Thursday, November 3, 2011

The Other 1%

I have been, at best, ambivalent about Occupy Wall Street and its various iterations around the country and Western world. I certainly understand that they are having a hard time in life right now and have legitimate grievances against a system that is clearly unfair. That said,

Life is pain, highness. Anyone who tells you different is selling something.

I'm very much on board with Matt Welch's piece at H&R the other day. (I'm not sure Alex Pareene's take is any more accurate in describing what #OWS is about than the litany of other "concrete ideas," but it's as good as any.):
Who are these wise men, and what are these rules, these promises, this ticket to class mobility, or at least a secure career, this singular notion of the one "right" way to do things? At the risk of going all "Generation X is sick of your bullshit" here, count me as one Gen Xer who does not recognize the world that Alex Pareene and the Salon staff (many of whom are even older than me!) have sketched out here.

Cradle-to-grave employment (at least outside the public sector) has been dead since at least the end of the Cold War. Undergraduate degrees in English and Film and Sociology and Philosophy (and a thousand other subjects) have had debatable workplace utility for as long as I've been alive. There have even been previous housing bubbles and busts in Alex Pareene's lifetime.
I don't recall anything like the promises so cruelly unkept in Salon's list. I do remember my father warning me that an engineering degree would be much more useful in the workplace than English, to which I uttered a phrase available to 18-year-olds everywhere: Thanks, Dad; not your call. Ditto for the legions of well-meaning adults urging me to finish my undergraduate degree, to sign up for the Selective Service, and even (when I finally attained a decent living in the second half of my 30s) to pay a mortgage instead of paying rent. One of the best perks about being a grown-up is that you get to make your own choices, and to own the results, good and ill.
Matt's rant, at the bottom of it, is about the "poor me" complex that infects #OWS at the core. I've heard varying defenses of them and their plight, but let's be real: nearly more than 90% of the protesters have been to college. A majority are under 34, white, and presumably able-bodied. (How many sick people do you know can sit out in the elements for days on end?) That they, of all people, have it bad is notable, but hardly compelling enough for me to break out my not-exactly-full wallet and call the telethon phone bank. Indeed, these are nearly the last demographic ON THE PLANET that most people would feel sorry for. (The last group would be the so-called 1% at which this youthful bedraggled horde is aiming their incoherent angst.) It's not that they have it easy--but some perspective would be nice.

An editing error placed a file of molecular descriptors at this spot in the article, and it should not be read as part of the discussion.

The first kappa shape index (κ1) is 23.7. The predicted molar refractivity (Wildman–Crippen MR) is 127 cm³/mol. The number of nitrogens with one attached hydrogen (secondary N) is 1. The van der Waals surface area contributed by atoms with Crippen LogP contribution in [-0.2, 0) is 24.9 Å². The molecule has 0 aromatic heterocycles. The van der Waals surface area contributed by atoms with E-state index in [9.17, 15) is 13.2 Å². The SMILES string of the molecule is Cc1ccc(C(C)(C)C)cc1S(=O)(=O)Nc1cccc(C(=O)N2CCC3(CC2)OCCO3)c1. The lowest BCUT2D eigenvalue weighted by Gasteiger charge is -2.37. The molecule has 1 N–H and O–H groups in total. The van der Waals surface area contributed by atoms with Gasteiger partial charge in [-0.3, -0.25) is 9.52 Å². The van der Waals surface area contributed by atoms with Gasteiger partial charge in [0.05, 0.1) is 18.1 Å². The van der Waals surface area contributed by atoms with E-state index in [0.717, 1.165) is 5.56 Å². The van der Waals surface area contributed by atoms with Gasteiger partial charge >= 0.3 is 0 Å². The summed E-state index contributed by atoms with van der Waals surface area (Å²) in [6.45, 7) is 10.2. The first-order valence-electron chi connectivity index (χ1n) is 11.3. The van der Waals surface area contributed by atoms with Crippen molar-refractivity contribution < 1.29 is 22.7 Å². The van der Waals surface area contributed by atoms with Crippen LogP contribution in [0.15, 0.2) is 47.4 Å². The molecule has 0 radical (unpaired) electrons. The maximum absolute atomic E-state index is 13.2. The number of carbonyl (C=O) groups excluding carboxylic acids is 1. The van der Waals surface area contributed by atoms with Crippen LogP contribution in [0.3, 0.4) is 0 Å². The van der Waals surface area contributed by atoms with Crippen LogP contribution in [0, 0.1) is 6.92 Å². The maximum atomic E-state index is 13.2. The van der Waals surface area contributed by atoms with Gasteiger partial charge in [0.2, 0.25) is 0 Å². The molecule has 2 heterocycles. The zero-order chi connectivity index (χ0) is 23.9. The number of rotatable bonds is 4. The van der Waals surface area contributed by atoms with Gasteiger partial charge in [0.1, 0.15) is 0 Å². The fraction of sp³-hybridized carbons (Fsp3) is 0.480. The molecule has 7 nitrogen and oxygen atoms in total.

There is a 1% that is getting ignored in all of this please-pay-off-my-art-school-loans self-pity: the 1 in 100 Americans currently incarcerated in our own country. Indeed, they're only getting attention now because apparently the NYPD is allegedly directing the recently released down to Zuccotti Park because of the free grub and/or to stir up trouble. And if it's true, I don't condone such action, but the resentment of the #OWS is telling: "We are the 99%" is a catchy little slogan, but it's not true.

When I think of the people in our society who need the most help, I think of the mentally ill, the homeless, the illiterate and uneducated, the multi-generationally impoverished, and the victims of our criminal justice system--not coincidentally, a system that overwhelmingly picks on these very same groups. (In fairness, it has been noted that #OWS has begun to incorporate some of the needs of the homeless whom they've taken among their ranks into their nebulous demands, but given their proximity to one another, one would hope so.) If it's hard for a college grad or drop-out to get a job, how hard do you suppose it is for an uneducated ex-con? One in 31 Americans is at some point within the correctional system--incarcerated, on probation, or paroled--and a conviction is an easy way for Human Resources manager to automatically thin the application pile in a time of high unemployment. They don't have the time or inclination to inquire the circumstances about the crime--let alone whether the "crime" was itself just. If these issues have been brought up by #OWS, they haven't been brought to the fore either by their detractors or supporters.

In fact, like the Tea Party and its relationship to/co-opting by the conservative base before it, most of the "concrete ideas" are Progressive talking points or Democratic politicking. And, given that an election year is coming up and that guy down on 1600 Pennsylvania is relying on young, relatively affluent, educated Progs to help him win reelection, it should have been no surprise whatever that he threw a bone to one of the consistent "demands" of #OWS: college loan debt assistance.

Stepping out of the libertarian shell for a moment here, it doesn't matter what I think about the program in a vacuum: in times like this, the people who need help the most are being overshadowed because they either don't or can't vote--thanks felony disfranchisement!--or they can't give money to that end. The purported voice of the 99% is the voice of the disaffected middle class, which may be a lot, but certainly not 99%. For all their talk about unity and The People and other fairy tale claptrap, it's just more people with their hands out:  young, privileged, educated people who have it a lot better than people who need it more. 

At this point, they're just like any other special interest or lobby: they're just not as well dressed. But the Dems, the unions and the Left are paying attention and they thank #OWS for their support.

bellum medicamenti delenda est

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